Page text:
“Chain Migration” and the Importance of Language

The most recent controversy stemming from the Twitter account of the-president-who-shall-not-be-named related to “chain migration”. This refers to immigrants who seek to gain points or favour with the destination country based on their personal connections to people residing or connected to that country. The idea is that the citizens or residents are creating a “chain” to help bring members of their personal networks to the country and thereby circumvent or undermine the application process. In Canada, we would call this “family reunification” and it is explicitly stated as one of the Objectives within immigration law.

Subsection 3(1)(d) of the Immigration and Refugee Protection Act (IRPA) states that one of the Objectives of Canadian immigration law is “to see that families are reunited in Canada”. This is an underlying aspect of Canadian law and it is often cited at Federal Court. This objective can also be found in the points calculation for Provincial Nominee Program applications where foreign nationals are awarded significant benefit for having friends, family members or relatives in the province. In fact, the Manitoba program, the MPNP program, was relaunched in 2015 in order to highlight personal connections to the province. The province dramatically increased the amount of points awarded to foreign nationals in Manitoba and abroad because they recognize that unifying family members in a positive.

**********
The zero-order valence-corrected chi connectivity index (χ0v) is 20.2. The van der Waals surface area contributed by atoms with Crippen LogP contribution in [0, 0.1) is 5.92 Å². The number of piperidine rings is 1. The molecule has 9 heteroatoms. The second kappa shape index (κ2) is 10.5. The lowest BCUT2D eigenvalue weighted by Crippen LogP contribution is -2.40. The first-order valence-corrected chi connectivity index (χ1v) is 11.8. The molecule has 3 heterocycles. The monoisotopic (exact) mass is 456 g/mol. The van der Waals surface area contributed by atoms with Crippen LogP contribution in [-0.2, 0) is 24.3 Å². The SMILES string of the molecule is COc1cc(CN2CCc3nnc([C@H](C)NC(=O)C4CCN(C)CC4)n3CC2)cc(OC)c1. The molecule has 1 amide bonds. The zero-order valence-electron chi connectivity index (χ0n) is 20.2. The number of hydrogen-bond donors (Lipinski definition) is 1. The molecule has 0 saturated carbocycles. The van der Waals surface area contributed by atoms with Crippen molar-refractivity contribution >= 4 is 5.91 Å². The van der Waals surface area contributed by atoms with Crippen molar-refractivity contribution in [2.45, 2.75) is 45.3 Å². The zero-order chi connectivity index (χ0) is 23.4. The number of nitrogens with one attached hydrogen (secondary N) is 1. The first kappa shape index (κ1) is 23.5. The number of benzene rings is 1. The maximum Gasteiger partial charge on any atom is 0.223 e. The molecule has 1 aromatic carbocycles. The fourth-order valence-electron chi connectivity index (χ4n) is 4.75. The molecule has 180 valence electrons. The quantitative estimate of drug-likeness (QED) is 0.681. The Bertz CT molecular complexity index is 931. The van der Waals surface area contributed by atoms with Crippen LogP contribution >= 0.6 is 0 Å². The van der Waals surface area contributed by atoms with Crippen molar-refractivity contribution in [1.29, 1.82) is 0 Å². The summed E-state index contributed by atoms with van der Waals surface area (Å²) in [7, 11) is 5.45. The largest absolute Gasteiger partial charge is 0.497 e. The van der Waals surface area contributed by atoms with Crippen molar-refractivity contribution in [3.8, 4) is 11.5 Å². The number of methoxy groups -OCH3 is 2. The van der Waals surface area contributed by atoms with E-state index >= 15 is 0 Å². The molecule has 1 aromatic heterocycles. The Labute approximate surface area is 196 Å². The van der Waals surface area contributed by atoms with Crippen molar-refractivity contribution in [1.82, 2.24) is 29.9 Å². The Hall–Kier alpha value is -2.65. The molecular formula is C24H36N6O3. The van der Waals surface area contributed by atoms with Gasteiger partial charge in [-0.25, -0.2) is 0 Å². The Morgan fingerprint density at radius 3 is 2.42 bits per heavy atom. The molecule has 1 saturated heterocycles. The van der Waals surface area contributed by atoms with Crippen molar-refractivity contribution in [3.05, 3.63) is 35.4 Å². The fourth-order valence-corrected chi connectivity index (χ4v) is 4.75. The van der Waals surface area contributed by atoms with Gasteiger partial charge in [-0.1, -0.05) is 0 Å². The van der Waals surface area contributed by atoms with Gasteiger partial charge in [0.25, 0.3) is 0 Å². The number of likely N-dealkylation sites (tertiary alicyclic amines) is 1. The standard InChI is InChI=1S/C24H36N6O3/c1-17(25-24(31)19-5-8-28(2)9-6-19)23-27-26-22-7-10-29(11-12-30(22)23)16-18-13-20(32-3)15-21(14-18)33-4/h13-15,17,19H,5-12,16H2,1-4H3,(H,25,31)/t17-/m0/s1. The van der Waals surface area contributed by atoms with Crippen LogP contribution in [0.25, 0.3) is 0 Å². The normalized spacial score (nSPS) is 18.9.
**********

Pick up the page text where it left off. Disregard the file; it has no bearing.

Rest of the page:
In my view, “chain migration” and “family reunification” stem from the same principle. This is the principle that connecting people are at the heart of immigration. It seems that our neighbours, or perhaps only the leader of our neighbours, does not see this principle as a benefit to his country. In his words, “CHAIN MIGRATION cannot be allowed to be part of any legislation on Immigration!”

Along similar lines, the language used for refugee claimants in Canada is also distinct. In general, we follow the language from international law and we describe the refugee claimants who are walking across the border as entering by “irregular” means; whereas, our southern neighbours regularly describe the same behaviour as “illegal”. I will say that I often correct or explain the difference to reporters. Language matters.

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